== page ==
|Telemetry systems monitor patients remotely, often from the nurse’s station, and give patients mobility that can provide a mental boost.|
Telemetry troubleshooting presents itself as a classic process of elimination. When something goes wrong, most biomeds start with the transmitter and work their way through the signal path, eliminating options, until they arrive at the problem. Often, they don’t have to go too far down the path. “Most problems we have are with the transmitters, but for the most part, our telemetry systems are pretty reliable,” says Wayne Unger, BMET specialist with Summa Health Systems in Akron, Ohio.
Telemetry systems should be reliable. They are used to monitor patients remotely so that adverse outcomes are avoided or minimized. In many facilities, remotely often means from the central station or nurse’s station. There, someone can keep a watchful eye on these patients as they move about the floor or complete physical therapy. Patient mobility makes life easier for the patient and the nurse. Patients can do simple things, such as use the bathroom, without the help of a caregiver. They can also receive a mental boost—a patient not tethered to the bed may feel a bit freer and a bit healthier.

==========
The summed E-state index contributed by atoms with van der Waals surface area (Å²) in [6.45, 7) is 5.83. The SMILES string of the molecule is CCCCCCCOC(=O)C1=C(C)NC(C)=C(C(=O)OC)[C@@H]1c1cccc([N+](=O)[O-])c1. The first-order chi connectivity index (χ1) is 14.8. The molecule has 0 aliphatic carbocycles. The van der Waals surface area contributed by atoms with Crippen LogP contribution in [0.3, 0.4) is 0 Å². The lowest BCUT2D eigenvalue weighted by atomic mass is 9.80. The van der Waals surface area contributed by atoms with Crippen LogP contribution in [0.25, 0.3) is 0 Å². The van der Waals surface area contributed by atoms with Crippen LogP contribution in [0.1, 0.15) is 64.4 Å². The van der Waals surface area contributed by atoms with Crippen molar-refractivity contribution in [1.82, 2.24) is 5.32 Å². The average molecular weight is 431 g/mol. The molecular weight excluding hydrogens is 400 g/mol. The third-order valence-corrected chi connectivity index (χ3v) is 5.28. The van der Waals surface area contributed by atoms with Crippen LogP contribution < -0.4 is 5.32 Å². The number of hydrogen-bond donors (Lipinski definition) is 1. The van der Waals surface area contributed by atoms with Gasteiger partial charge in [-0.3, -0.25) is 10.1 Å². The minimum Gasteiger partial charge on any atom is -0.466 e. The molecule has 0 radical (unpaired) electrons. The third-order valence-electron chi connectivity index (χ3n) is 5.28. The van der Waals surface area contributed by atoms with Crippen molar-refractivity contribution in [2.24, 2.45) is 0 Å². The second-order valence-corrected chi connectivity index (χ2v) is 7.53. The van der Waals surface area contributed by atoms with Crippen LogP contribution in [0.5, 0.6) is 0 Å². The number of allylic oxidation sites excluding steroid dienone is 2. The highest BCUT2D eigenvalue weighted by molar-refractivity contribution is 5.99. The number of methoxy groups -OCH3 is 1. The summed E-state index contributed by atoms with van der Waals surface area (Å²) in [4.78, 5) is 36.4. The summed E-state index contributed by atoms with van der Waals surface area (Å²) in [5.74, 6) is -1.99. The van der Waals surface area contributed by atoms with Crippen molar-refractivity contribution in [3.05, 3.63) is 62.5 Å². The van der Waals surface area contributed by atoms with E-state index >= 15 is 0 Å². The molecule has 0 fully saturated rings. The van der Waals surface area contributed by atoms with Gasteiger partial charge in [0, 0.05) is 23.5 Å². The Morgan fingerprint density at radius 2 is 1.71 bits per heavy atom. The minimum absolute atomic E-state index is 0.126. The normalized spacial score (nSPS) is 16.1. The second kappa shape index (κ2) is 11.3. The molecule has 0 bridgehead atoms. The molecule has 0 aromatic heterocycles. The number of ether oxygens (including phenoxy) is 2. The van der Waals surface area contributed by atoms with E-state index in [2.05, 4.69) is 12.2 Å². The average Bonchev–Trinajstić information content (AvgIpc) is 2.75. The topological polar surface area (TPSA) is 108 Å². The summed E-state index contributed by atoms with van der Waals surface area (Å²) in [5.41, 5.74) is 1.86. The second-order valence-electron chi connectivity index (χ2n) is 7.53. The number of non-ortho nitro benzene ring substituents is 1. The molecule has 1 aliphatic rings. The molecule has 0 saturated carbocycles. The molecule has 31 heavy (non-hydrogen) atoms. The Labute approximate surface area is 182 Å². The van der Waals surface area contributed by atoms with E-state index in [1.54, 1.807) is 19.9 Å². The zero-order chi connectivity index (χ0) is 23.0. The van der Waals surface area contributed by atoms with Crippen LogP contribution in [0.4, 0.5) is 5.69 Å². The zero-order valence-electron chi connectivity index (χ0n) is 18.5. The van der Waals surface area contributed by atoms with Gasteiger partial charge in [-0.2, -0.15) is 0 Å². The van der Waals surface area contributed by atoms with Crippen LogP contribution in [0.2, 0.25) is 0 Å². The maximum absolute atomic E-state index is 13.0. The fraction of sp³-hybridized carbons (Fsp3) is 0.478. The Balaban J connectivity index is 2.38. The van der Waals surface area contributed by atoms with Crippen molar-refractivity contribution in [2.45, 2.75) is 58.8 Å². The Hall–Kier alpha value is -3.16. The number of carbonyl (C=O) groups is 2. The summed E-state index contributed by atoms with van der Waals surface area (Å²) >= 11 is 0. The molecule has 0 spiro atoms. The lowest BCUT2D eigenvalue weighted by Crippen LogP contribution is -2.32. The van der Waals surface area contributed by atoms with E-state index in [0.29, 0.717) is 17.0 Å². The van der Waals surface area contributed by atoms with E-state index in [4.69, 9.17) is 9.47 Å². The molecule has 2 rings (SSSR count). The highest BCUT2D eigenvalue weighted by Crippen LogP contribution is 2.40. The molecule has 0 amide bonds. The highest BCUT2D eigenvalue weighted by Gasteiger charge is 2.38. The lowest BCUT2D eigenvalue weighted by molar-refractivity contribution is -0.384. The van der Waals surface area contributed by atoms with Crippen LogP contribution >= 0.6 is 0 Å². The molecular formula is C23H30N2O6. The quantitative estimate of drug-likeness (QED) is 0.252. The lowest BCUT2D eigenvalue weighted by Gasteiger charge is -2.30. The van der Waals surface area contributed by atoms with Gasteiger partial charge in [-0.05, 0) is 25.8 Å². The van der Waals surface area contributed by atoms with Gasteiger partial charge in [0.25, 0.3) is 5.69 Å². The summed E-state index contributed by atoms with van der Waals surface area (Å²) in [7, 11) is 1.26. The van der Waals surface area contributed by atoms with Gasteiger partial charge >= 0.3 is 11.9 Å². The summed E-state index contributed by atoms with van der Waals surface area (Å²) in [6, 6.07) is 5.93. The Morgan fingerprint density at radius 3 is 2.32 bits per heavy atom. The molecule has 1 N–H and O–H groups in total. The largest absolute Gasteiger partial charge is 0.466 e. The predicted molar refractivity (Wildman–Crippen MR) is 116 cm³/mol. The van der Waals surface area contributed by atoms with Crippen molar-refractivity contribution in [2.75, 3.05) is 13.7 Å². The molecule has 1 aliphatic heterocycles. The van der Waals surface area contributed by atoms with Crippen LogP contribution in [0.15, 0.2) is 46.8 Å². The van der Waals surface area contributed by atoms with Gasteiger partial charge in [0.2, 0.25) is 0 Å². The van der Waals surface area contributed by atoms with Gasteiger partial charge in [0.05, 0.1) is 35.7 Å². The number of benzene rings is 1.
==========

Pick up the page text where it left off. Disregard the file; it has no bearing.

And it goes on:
Wireless telemetry is particularly valuable in stepdown units, including those serving surgical and cardiac rehabilitation patients. “These patients have come out of the ICU and are mobile but still need to be monitored,” says Jeff Biffle, CBET, outreach technical assistant, cardiovascular imaging, St John Heart Institute, Tulsa, Okla. “Telemetry works well in permitting us to monitor their heart rate while they are walking in the hall or during their exercise rehabilitation regimens.”